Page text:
Fucoidan Fucoidan is a sulfated polysaccharide (MW: average 20,000) found mainly in various species of brown algae and brown seaweed. Fucoidan is used as an ingredient in some dietary supplement products, where it is claimed to be beneficial for cancer prevention, for the prevention of blood clots and for the treatment of gastric ulcers.
Protein Algae is really the premiere sustainable source of raw materials for food and feed. For food and feed: Algae can be cultivated in human-made ponds on otherwise unusable desert land, requiring only sunlight and seawater to grow. It’s about 30 times more productive than soy (and 50 times more productive than corn), but requires only 1 percent as much fresh water. It also has a much higher protein content — up to 70 percent, compared with about 10 percent in corn and 40 percent in soy.
Fucoxanthin It is found as an accessory pigment in the chloroplasts of brown algae and most other heterokonts, giving them a brown or olive-green color. Some metabolic and nutritional studies carried out on rats and mice at Hokkaido University indicate that fucoxanthin promotes fat burning within fat cells in white adipose tissue by increasing the expression of thermogenin. Fucoxanthin is being looked into for its anti-inflammatory, antinociceptive, and anti-cancer effects. A study has shown that fucoxanthin has strong effects on oxidative stress, oxidative stress-related diseases, and cancers. Fucoxanthin is isolated from a brown algae which has been reported to be a popular health food.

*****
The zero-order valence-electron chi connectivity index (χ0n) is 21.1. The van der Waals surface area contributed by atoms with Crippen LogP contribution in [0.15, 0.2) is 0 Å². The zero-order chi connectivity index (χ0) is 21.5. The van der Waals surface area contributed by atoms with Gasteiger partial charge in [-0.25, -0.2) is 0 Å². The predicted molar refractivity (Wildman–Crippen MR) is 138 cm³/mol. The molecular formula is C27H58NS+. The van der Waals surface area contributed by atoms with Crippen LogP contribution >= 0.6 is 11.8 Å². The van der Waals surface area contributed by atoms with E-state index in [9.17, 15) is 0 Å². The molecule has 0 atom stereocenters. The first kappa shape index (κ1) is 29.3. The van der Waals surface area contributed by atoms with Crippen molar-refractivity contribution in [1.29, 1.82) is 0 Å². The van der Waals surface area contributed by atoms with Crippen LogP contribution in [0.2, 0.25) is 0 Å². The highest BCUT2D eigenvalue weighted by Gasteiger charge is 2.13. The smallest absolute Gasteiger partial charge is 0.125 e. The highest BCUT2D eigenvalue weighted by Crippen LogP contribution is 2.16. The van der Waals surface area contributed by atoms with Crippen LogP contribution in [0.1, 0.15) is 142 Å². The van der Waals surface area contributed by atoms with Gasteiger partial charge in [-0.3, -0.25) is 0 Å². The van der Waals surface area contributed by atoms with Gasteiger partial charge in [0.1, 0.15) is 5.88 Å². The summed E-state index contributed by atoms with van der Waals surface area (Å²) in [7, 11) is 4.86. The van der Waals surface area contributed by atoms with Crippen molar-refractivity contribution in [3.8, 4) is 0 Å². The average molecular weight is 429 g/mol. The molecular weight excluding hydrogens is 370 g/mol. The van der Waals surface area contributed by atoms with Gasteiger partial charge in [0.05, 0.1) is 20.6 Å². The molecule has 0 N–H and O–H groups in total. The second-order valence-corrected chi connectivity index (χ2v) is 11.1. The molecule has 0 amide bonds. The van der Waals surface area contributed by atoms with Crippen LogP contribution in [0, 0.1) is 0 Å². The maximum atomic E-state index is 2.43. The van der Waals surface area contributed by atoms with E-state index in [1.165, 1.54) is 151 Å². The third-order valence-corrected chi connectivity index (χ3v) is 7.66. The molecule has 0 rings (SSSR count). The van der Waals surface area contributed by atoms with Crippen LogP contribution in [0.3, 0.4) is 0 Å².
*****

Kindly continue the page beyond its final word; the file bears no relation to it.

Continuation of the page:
Taurine A conditionally indispensable organic acid, required for protein digestion. Also, 2-aminoethanesulfonic acid, is an organic acid widely distributed in animal tissues. It is a major constituent of bile and can be found in the large intestine, and accounts for up to 0.1% of total human body weight.[1] Taurine has many fundamental biological roles, such as conjugation of bile acids, antioxidation, osmoregulation, membrane stabilization, and modulation of calcium signaling. It is essential for cardiovascular function, and development and function of skeletal muscle, the retina, and the central nervous system. Taurine is unusual among biological molecules in being a sulfonic acid, while the vast majority of biologically occurring acids contain the more weakly acidic carboxyl group. While taurine is sometimes called an amino acid, and indeed is an acid containing an amino group, it is not an amino acid in the usual biochemical meaning of the term, which refers to compounds containing both an amino and a carboxyl group. Taurine is essential for cardiovascular function, and development and function of skeletal muscle, the retina, and the central nervous system. It also acts as an antioxidant and protects against toxicity of various substances (such as lead and cadmium). Additionally, supplementation with taurine has been shown to prevent oxidative stress induced by exercise. taurine supplementation is possibly beneficial for the prevention of atherosclerosis and coronary heart disease. Dietary taurine has a blood cholesterol-lowering effect in young overweight adults. Furthermore, body weight also decreased significantly with taurine supplementation. Taurine has also been shown to help people with congestive heart failure by increasing the force and effectiveness of heart-muscle contractions. Taurine levels were found to be significantly lower in vegans. In cells, taurine keeps potassium and magnesium inside the cell, while keeping excessive sodium out. In this sense, it works like a diuretic. Because it aids the movement of potassium, sodium, and calcium in and out of the cell, taurine has been used as a dietary supplement for epileptics, as well as for people who have uncontrollable facial twitches. Taurine produces an anxiolytic effect and may act as a modulator or antianxiety agent in the central nervous system by activating the glycine receptor. Taurine is necessary for normal skeletal muscle functioning.